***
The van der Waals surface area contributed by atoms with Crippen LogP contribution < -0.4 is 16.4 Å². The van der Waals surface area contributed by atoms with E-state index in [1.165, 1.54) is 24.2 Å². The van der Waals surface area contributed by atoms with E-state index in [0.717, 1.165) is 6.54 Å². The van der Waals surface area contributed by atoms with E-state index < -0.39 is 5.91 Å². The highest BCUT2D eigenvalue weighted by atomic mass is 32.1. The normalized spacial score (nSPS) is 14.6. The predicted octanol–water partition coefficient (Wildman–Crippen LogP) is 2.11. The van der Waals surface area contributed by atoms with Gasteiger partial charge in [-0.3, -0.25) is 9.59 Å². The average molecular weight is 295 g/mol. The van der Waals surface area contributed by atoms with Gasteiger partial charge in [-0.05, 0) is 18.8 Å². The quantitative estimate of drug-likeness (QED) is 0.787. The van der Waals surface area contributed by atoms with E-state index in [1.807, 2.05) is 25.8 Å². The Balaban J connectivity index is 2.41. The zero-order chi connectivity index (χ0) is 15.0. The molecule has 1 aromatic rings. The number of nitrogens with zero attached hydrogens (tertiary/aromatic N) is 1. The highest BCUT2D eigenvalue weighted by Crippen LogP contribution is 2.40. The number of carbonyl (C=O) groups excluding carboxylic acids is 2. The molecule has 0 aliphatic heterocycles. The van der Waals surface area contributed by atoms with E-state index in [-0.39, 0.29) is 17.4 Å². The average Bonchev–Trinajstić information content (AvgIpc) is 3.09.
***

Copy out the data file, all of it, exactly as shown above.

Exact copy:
The van der Waals surface area contributed by atoms with Crippen LogP contribution < -0.4 is 16.4 Å². The van der Waals surface area contributed by atoms with E-state index in [1.165, 1.54) is 24.2 Å². The van der Waals surface area contributed by atoms with E-state index in [0.717, 1.165) is 6.54 Å². The van der Waals surface area contributed by atoms with E-state index < -0.39 is 5.91 Å². The highest BCUT2D eigenvalue weighted by atomic mass is 32.1. The normalized spacial score (nSPS) is 14.6. The predicted octanol–water partition coefficient (Wildman–Crippen LogP) is 2.11. The van der Waals surface area contributed by atoms with Gasteiger partial charge in [-0.3, -0.25) is 9.59 Å². The average molecular weight is 295 g/mol. The van der Waals surface area contributed by atoms with Gasteiger partial charge in [-0.05, 0) is 18.8 Å². The quantitative estimate of drug-likeness (QED) is 0.787. The van der Waals surface area contributed by atoms with E-state index in [1.807, 2.05) is 25.8 Å². The Balaban J connectivity index is 2.41. The zero-order chi connectivity index (χ0) is 15.0. The molecule has 1 aromatic rings. The number of nitrogens with zero attached hydrogens (tertiary/aromatic N) is 1. The highest BCUT2D eigenvalue weighted by Crippen LogP contribution is 2.40. The number of carbonyl (C=O) groups excluding carboxylic acids is 2. The molecule has 0 aliphatic heterocycles. The van der Waals surface area contributed by atoms with E-state index in [-0.39, 0.29) is 17.4 Å². The average Bonchev–Trinajstić information content (AvgIpc) is 3.09.